Even though you might have hundreds of objects on the screen, you can only copy and paste one at a time.

Edit-> cut, Edit->paste changes the object to a format that’s not modifiable, for no discernable reason.

When you change the colors of objects, you have to manually refresh the screen each time to see the new colors (and no keyboard shortcut).

On the various input windows, hitting “Cancel” is the same as hitting “OK”. So, if you made a mistake and don’t want to use the new values you typed in, too bad.

There is an “Undo” and a “Redo” in the edit menu, but they’re always grayed out. (and this is after installing the service pack)

Lots of “Divide by zero” errors, causing the program to crash.

It does not associate the files it creates with the actual program, so you always have to use its primitive file requester to open a file.

The list literally goes on and on.

The program “only” costed $20,000, so I guess you get what you pay for. :rolleyes:

Those of you who have posted before me already have me beat, but…

I did temp work circa 1998 at a printing company that still used an antediluvian software package for tracking jobs as having been paid.

It looked sort of like a DOS environment, but I’ve seen DOS on an XT Intel-8088 based system, and this was no 8088. Maybe, possibly, conceivably an entire single megahertz, but my best guess would be 500 KHz. Eight seconds between keystroke and response except for literal data entry which was much much faster (keystrokes would appear no more than 1.5 seconds after you typed them). Tabbing to a different field = the 8 second event.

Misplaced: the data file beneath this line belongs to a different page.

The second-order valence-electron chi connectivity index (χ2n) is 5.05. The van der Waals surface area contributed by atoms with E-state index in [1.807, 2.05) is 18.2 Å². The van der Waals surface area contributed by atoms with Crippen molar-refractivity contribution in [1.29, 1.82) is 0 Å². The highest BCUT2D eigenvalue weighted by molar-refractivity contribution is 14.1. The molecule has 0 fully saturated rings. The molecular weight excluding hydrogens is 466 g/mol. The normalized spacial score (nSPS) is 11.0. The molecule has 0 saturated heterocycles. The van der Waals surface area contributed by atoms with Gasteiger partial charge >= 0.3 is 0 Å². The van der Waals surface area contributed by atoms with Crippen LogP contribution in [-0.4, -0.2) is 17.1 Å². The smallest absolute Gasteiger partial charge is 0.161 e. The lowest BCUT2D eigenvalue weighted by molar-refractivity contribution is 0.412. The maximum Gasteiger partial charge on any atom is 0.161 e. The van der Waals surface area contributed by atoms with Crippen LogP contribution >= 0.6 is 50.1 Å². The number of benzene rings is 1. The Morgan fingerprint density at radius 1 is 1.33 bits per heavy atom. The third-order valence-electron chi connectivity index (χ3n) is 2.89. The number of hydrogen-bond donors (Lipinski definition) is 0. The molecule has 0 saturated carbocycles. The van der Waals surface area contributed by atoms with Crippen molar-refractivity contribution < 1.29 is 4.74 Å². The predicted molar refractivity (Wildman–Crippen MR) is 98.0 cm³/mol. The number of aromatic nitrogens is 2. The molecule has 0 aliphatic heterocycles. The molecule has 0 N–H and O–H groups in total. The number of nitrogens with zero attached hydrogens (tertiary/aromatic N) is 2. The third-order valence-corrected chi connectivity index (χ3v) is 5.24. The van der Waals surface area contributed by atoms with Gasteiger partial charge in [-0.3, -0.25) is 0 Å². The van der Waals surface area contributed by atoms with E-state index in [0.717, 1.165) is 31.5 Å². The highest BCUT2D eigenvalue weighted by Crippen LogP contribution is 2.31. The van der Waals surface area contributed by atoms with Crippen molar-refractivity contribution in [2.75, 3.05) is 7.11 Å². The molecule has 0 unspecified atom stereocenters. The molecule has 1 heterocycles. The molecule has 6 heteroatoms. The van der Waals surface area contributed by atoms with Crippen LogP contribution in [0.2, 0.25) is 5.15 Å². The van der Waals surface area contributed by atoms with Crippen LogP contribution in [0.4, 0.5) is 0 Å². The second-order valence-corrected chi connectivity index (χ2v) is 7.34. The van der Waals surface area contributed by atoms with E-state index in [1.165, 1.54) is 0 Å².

The keyboard was something I’d never seen before. One key I used to exit and save the specific record I’d just modified was labeled “Clear Screen”.

The software was hideous — if you mistyped anything, you had to erase the entire entry and do the whole thing from scratch, no editing function. That made the cost of an insufficiently emphatically typed keystroke exorbitant, so I subjected that poor ancient keyboard to some serious whopping, the alternative being to muck along waiting for the UI (such as it was) to update before proceeding to the next keystroke.

The most ancient sw I still use now is something I have no complaints about: the vintage-1985 Desk Accessory “DeskZap” still works under MacOS 9 and even in Classic and is still, after all these years, the most elegant way of dealing with invisible files and obscure file parameters you’d like to be able to view or edit in one easy step.

As recently as '99 I worked on a company database that was the most second most astonishly crap system I ever had to use.

We used it through a telnet window. We had another telnet window for order entry, etc.

The most jawdroppingly :smack: thing that I remember out it was that whoever wrote the cussed thing never bothered to screen out break codes from user input – so if someone did something stupid like using a standard Windows keyboard shortcut (^C) (on their Windows PCs) to copy info from one window or field with the idea of pasting it to another, the application abruptly terminated – and was instantaneously inaccessable to all users until the sysadmin started it up again herself. We’re talking eight or nine people taking supply orders, half a dozen people dispatching techs, the four good women in the accounts department, and god knows how many others who relied on the same proggy for their routine stuff. The whole place regularly ground to a standstill – for want of one line of code. (Probably along the lines of IF x=ASC(3) THEN RETURN, if my dark suspicions were correct :D)